WASHINGTON (Reuters) - The U.S. ambassador to Syria traveled to the restive city of Hama on Thursday to show solidarity with protesters concerned that Syrian security forces ringing the city could stage a new crackdown.
The U.S. State Department said Ambassador Robert Ford met with at least 12 Hama residents on his trip, and hoped to stay in the city through Friday when more protests are planned.
“We are greatly concerned about the situation in Hama,” State Department spokesperson Victoria Nuland told a news briefing in Washington.
“A week ago Hama was the good news story. It was the town where people were being allowed to protest peacefully, and today we see security forces ringing the city.”
Ford’s trip marked a sharp increase in U.S. efforts to dissuade Syrian President Bashar al-Assad from taking further drastic action to quash protests against his rule.
“The fundamental intention ... was to make absolutely clear with his physical presence that we stand with those Syrians who are expressing their right to speak for change, who want a democratic future and who are expressing those views peacefully,” Nuland said.
Nuland said the U.S. embassy in Damascus had informed the Syrian government that an embassy team — without naming Ford himself — planned to travel to the city and that they were allowed to pass through a military checkpoint to get there.
She said Ford had reported “a very warm welcome” and visited a hospital that has been treating people injured in earlier confrontations between protesters and Syrian security forces.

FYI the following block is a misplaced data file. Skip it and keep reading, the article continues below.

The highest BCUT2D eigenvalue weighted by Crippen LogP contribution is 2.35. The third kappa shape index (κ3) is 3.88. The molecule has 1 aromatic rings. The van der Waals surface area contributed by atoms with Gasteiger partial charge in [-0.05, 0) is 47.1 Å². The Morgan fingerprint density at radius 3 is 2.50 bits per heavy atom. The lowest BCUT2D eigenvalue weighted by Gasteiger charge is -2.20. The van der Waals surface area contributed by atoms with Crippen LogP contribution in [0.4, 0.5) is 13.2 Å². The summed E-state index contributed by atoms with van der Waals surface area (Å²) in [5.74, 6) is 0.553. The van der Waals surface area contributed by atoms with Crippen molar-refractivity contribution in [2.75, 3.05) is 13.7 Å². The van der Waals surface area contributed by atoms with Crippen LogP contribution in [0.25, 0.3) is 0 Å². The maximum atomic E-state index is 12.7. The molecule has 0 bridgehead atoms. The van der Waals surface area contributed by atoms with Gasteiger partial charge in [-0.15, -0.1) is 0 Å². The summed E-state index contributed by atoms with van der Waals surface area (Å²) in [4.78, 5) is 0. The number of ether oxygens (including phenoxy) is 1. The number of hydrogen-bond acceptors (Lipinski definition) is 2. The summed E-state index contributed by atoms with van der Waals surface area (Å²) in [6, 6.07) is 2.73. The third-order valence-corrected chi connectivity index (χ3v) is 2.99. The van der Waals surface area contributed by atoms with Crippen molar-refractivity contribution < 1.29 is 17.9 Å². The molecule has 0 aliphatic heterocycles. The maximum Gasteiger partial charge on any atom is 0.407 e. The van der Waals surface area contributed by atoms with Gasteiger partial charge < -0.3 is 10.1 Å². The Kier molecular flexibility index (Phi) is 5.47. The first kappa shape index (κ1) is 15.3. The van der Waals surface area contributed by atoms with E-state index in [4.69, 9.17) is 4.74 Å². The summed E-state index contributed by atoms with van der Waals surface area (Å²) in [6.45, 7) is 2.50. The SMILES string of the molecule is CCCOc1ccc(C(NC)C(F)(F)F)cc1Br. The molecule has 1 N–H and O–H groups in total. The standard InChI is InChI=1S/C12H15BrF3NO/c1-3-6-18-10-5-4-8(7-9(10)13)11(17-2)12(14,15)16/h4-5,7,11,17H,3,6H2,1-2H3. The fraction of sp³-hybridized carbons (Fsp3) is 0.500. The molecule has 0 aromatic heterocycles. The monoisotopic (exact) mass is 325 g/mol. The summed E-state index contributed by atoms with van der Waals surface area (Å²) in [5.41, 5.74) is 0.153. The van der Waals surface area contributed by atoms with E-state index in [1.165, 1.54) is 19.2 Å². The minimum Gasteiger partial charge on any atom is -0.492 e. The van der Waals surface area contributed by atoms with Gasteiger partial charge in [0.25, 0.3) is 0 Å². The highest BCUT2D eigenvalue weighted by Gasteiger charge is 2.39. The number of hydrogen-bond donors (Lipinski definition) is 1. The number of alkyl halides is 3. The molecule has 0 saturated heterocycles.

Hama, the scene of a 1982 massacre which came to symbolize the ruthless rule of the late President Hafez al-Assad, has seen some of the biggest protests in 14 weeks of demonstrations against his son, Bashar.
Hama residents blocked streets with burning tires on Thursday to keep out busloads of security forces, while tanks were deployed around the outskirts of the city earlier this week following a huge demonstration last Friday demanding Assad’s exit.
Nuland said Ford had reported “a very warm welcome” and visited a hospital treating people injured in earlier confrontations between protesters and Syrian security forces.
“The situation he says is tense, a lot of shops are closed, folks are concerned about whether the Syrian security forces will move in,” she said, adding that Ford “is interested in seeing the activity tomorrow” when fresh protests are planned.
“I think (Ford’s trip) expresses in physical terms, not to mention political terms, our view that the people of Hama have a right to express themselves peacefully and that we are concerned about the posture that the security forces have taken,” she said.
Rights groups have criticized Washington for not reacting strongly enough to Syria’s crackdown after supporting peaceful protest movements in other Arab countries including Libya.
In the Libyan case, President Barack Obama ordered U.S. forces to join NATO air strikes on forces loyal to Libyan leader Muammar Gaddafi under a U.N. mandate to protect civilians in rebel-held centers such as the city of Benghazi, which U.S. officials faced a possible massacre.
Obama has declared Assad has a choice to either lead a transition to democratic rule in Syria or get out of the way, and despite increasing pressure — including targeted international sanctions — Nuland said it appeared Assad was headed in the wrong direction.
“He seems to be making his choice by his actions, and his actions are to continue to surround peaceful towns like Hama with tanks and security forces,” Nuland said, saying this was leading to a shift in U.S. strategy.
“Increasingly we’re focusing now on giving our support to those Syrians on the ground who are organizing themselves and who are making clear that they want change,” Nuland said.
“As we go forward we need to ensure that this process is Syrian led, that we are responding to their interests, their needs,” she said.